Sunday 6 August 2023

Movie Review: The White Tower (1950)

Genre: Mountaineering Adventure
Director: Ted Tetzlaff
Starring: Glenn Ford, Alida Valli, Claude Rains, Oskar Homolka, Cedric Hardwicke, Lloyd Bridges
Running Time: 98 minutes

Synopsis: Carla Alten (Valli) arrives at a Swiss Alps village inn nestled at the base of the imposing White Tower mountain. She wants to conquer the summit in memory of her father, and recruits a climbing team consisting of fading author DeLambre (Claude Rains), aging geologist Radcliffe (Cedric Hardwicke), and local guide Andreas (Oskar Homolka). Hein (Lloyd Bridges) joins them despite displaying Aryan superiority tendencies, while American Martin Ordway (Glenn Ford), a laidback retired Air Force pilot, is more interested in pursuing a romance with Carla.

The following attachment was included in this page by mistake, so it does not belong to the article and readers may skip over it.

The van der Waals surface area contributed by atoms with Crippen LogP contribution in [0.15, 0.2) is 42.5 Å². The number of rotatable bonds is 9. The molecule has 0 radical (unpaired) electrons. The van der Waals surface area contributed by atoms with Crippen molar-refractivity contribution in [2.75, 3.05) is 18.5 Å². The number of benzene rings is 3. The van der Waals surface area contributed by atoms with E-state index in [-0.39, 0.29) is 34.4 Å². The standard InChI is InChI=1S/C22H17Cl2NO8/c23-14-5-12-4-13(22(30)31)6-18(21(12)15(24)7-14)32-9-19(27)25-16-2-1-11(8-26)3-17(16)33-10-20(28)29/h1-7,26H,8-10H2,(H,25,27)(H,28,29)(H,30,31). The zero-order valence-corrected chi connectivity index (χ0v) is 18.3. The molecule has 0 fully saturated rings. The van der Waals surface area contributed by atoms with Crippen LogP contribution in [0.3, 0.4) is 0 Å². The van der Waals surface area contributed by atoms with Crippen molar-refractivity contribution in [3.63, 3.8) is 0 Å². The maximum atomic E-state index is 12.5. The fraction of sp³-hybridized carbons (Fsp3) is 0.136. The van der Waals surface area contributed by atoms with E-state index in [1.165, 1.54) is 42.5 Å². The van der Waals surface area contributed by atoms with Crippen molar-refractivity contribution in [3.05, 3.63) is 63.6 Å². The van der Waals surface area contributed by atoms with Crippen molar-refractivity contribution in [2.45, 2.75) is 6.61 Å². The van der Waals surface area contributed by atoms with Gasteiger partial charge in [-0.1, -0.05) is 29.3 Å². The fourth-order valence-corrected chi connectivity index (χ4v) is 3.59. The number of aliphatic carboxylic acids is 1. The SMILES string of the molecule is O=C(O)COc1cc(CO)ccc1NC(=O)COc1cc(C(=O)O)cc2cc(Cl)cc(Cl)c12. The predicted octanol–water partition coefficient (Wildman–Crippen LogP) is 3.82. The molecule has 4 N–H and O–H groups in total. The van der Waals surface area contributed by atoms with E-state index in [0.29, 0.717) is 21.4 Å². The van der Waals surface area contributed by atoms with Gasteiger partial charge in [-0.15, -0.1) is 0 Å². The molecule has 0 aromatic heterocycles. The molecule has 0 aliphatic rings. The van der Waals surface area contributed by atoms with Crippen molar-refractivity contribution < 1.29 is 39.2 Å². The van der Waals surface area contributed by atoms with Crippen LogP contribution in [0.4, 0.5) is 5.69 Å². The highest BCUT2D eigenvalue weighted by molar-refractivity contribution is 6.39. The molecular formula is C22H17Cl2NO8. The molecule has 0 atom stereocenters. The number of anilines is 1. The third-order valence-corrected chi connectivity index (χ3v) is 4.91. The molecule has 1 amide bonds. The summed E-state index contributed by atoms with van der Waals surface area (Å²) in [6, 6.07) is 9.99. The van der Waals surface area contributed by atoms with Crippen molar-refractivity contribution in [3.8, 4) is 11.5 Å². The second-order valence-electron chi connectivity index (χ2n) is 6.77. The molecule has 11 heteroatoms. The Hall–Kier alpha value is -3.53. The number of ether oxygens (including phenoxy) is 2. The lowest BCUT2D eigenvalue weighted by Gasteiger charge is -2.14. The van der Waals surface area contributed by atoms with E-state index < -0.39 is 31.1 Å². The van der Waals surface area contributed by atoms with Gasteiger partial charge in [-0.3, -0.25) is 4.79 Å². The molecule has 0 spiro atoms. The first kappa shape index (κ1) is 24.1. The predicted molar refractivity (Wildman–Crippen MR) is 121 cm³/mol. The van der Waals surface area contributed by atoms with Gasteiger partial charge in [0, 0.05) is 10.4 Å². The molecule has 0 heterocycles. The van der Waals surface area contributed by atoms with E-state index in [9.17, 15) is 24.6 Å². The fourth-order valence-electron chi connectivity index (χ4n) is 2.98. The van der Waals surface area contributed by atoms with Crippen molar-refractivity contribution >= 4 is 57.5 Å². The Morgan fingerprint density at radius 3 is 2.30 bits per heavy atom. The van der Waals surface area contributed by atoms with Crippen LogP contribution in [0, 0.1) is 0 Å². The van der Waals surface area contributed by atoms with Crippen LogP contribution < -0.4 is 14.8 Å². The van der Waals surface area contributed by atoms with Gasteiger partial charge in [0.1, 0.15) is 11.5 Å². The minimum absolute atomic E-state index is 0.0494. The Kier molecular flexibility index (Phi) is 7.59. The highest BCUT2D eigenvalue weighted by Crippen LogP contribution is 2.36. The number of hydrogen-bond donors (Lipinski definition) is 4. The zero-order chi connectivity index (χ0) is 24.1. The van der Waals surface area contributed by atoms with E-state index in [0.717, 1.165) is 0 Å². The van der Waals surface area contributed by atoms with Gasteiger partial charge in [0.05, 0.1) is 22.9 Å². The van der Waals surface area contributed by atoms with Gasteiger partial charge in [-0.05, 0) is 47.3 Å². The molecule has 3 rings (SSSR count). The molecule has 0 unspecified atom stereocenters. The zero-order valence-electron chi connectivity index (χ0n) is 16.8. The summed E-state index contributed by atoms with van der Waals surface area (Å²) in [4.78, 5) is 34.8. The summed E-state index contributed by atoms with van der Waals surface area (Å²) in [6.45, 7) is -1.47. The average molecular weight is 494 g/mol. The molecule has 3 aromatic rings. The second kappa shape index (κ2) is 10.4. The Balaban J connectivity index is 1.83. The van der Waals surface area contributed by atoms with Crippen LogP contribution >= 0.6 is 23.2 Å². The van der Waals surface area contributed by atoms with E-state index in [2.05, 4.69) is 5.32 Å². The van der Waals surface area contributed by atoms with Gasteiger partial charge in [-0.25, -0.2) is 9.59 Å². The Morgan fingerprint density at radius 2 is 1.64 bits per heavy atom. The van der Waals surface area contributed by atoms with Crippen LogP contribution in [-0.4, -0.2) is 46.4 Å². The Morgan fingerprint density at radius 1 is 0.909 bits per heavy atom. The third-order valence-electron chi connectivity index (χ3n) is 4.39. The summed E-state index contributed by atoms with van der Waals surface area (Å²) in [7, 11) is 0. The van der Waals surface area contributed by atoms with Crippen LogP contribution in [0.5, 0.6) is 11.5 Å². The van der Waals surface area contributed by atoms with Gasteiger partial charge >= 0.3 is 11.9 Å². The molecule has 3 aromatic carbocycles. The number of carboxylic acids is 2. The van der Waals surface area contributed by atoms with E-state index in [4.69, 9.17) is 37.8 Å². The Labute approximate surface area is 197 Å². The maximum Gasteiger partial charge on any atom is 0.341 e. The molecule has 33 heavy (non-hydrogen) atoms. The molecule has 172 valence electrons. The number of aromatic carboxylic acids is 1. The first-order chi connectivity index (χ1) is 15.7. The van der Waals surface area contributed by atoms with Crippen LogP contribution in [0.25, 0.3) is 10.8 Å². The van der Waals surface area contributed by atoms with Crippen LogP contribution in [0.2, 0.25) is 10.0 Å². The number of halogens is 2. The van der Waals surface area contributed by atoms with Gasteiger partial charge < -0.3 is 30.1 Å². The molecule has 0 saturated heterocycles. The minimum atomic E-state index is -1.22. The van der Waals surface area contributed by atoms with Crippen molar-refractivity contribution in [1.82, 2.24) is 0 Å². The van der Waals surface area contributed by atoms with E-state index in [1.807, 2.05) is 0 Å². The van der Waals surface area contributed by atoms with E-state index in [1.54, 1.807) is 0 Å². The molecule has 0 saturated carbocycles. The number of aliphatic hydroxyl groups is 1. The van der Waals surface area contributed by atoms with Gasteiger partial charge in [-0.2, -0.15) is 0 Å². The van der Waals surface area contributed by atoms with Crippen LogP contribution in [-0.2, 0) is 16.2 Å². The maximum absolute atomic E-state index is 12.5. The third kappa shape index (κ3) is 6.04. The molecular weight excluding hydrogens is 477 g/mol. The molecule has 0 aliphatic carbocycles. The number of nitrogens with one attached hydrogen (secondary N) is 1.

What Works Well: The Paul Jarrico script (based on a book by James Ramsey Ullman) works hard to create well-rounded characters, with an overarching objective of uncovering the individual reasons for each party member to embark on the climb. The ascent scenes capture the hazards and exhilaration of navigating imposing vertical terrain.

What Does Not Work As Well: The romance elements between Carla and Martin are never not clunky, and both Hein's proud Nazi tendencies and DeLambre's tortured author agonies are overplayed. Despite the relatively short length, tedium creeps in.

Conclusion: Admirably seeks to answer the timeless why-climb-the-mountain question, with mixed success.

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